A forgotten profession: In the days before alarm clocks were widely affordable, people like Mary Smith of Brenton Street were employed to rouse sleeping people in the early hours of the morning. They were commonly known as ‘knocker-ups’ or ‘knocker-uppers’. Mrs. Smith was paid sixpence a week to shoot dried peas at market workers’ windows in Limehouse Fields, London. Photograph from Philip Davies’ Lost London: 1870-1945.

Before alarm clocks there were knocker-upper's. Mary Smith earned sixpence a week shooting dried peas at sleeping workers windows. x Undated. Photograph from Philip Davies' Lost London: 1870 -

The shoemaker (late 19th century)

Love this image of 'The shoemaker' (late century). How little the tools of the trade for bespoke shoes have changed!

1897 map of central London - Shoreditch and Bank

1897 map of central London - Shoreditch and Bank. One of the best SS projects my students and I did was to create imaginary towns. The students and I negotiated a rubric after studying our textbook, they set to work, and we all enjoyed their efforts!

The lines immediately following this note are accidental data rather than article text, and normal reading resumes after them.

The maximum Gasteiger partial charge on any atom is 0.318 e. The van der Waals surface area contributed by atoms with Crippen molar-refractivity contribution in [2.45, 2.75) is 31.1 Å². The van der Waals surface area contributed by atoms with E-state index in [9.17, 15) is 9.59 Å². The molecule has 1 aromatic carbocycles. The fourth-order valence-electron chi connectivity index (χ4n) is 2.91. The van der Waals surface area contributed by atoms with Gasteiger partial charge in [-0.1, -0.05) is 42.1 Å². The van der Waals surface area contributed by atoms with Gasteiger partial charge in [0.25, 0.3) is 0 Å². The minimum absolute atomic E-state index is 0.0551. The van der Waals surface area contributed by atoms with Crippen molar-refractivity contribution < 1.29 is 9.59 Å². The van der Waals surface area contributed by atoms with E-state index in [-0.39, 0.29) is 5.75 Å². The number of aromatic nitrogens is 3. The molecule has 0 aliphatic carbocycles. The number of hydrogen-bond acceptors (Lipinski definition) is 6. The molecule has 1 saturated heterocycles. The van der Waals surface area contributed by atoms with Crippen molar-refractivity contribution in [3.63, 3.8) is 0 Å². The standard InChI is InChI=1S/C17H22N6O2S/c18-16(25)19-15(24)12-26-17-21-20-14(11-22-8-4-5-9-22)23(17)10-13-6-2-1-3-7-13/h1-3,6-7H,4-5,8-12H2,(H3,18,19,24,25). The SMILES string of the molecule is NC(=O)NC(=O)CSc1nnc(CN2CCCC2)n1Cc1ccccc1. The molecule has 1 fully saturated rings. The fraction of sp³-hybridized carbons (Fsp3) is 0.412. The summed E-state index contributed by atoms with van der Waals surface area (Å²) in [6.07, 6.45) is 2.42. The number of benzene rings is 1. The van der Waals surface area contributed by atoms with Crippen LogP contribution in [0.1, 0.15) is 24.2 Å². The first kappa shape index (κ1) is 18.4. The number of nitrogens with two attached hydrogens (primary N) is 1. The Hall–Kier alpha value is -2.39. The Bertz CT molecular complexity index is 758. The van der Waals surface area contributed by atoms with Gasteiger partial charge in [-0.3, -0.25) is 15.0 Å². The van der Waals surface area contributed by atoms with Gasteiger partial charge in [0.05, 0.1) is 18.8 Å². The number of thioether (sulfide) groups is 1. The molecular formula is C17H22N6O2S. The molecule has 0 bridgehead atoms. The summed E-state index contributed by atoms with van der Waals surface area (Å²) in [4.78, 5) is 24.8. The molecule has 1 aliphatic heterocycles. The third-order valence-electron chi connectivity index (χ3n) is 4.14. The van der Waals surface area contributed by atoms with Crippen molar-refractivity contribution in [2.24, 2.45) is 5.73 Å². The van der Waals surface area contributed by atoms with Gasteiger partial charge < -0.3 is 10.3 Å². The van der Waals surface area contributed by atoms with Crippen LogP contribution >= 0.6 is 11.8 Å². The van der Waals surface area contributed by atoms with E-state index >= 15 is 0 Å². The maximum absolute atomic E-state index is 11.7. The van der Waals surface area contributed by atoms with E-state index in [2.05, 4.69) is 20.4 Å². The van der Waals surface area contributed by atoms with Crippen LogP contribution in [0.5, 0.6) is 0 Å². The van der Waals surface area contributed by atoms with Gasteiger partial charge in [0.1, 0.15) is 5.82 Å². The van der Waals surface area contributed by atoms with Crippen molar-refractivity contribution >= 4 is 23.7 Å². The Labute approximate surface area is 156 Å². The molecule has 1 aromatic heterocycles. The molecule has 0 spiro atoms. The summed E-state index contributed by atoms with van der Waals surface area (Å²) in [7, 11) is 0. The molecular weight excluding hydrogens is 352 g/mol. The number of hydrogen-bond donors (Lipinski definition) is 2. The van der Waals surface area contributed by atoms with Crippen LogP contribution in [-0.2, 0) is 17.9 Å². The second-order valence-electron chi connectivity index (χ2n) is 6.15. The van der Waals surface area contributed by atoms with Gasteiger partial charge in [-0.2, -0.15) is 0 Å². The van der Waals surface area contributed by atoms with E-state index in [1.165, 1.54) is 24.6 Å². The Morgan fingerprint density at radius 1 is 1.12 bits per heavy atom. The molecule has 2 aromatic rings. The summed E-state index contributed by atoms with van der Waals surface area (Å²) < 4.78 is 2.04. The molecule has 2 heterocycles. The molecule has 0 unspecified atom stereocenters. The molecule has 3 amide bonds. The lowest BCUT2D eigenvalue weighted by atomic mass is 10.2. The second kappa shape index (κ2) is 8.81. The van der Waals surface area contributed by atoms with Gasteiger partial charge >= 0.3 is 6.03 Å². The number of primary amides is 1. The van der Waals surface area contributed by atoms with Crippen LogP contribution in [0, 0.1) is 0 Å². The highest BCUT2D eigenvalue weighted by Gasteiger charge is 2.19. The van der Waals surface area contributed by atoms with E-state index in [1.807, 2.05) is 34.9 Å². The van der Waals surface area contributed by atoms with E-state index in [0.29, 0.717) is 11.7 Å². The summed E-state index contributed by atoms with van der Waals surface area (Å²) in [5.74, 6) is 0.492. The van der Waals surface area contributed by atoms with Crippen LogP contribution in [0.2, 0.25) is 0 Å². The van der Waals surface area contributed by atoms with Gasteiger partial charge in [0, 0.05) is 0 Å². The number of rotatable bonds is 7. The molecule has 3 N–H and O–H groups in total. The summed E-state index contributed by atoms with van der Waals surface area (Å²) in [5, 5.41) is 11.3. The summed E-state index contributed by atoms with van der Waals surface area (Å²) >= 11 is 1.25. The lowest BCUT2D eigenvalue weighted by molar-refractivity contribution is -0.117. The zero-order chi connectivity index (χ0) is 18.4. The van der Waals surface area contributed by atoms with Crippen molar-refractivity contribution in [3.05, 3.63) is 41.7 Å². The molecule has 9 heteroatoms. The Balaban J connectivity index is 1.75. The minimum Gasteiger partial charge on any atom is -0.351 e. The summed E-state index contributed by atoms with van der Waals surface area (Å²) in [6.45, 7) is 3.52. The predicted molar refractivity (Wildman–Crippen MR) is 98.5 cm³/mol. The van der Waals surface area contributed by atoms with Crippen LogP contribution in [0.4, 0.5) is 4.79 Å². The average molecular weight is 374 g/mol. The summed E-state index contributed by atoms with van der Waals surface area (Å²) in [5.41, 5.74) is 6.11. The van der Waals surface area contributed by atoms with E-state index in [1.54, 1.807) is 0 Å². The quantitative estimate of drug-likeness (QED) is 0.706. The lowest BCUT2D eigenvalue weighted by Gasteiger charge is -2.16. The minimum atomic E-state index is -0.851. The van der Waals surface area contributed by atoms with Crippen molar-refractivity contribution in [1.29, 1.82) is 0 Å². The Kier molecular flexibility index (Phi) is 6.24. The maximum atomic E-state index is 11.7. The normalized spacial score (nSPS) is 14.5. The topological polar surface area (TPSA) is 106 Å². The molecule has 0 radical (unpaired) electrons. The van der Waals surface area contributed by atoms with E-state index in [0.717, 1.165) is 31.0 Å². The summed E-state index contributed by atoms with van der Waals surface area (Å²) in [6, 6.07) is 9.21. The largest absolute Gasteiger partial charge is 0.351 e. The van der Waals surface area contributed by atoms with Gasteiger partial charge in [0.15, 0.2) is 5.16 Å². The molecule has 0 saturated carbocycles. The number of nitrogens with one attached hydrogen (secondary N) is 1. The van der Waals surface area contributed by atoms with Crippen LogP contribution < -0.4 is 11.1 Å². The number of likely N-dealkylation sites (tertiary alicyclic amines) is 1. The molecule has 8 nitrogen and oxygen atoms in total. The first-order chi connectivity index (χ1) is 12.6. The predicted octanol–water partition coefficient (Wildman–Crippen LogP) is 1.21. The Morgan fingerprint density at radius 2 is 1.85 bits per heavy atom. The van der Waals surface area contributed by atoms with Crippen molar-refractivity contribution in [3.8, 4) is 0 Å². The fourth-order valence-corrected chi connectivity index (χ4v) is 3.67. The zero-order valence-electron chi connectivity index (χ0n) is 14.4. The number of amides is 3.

Le Père Fouettard

KRAMPUS, In the old days, Krampus would gather up bad children, toss them in his basket, and whisk them away to the North Pole to serve as Santa's slaves. That's where the legend of Santa's elves came from. (Photo from Holland)

Poverty map of Old Nichol slum, East End of London, showing Bethnal Green Road, from Charles Booth’s Labour and Life of the People. Volume 1: East London (London: Macmillan, 1889).

Poverty map of Old Nichol slum East End of London showing Bethnal Green Road Charles Booth’s Labour & Life of the People 1889 The streets are colored to represent the economic class of the residents

Spitalfields nippers: rare photograph of London street kids in 1901

Spitalfields nippers: rare photographs of London street kids in 1901 – in pictures

Simply breathe taking!!!...TRUE BEAUTY! ..♡♡♡♡♡♡♡..

Love vintage and black and white photography-old Hollywood and silent film era-Victorian and Edwardian

Mill wall, East London ~ The association with Cockney and the East End in the public imagination may be due to many people assuming that Bow Bells are to be found in the district of Bow, rather than the lesser known St Mary-le-Bow church. Thus while all East Enders are Cockneys, not all Cockneys are East Enders.

barque 'Penang' in dry dock at Millwall 1932 - Unknown - Royal Museums Greenwich Prints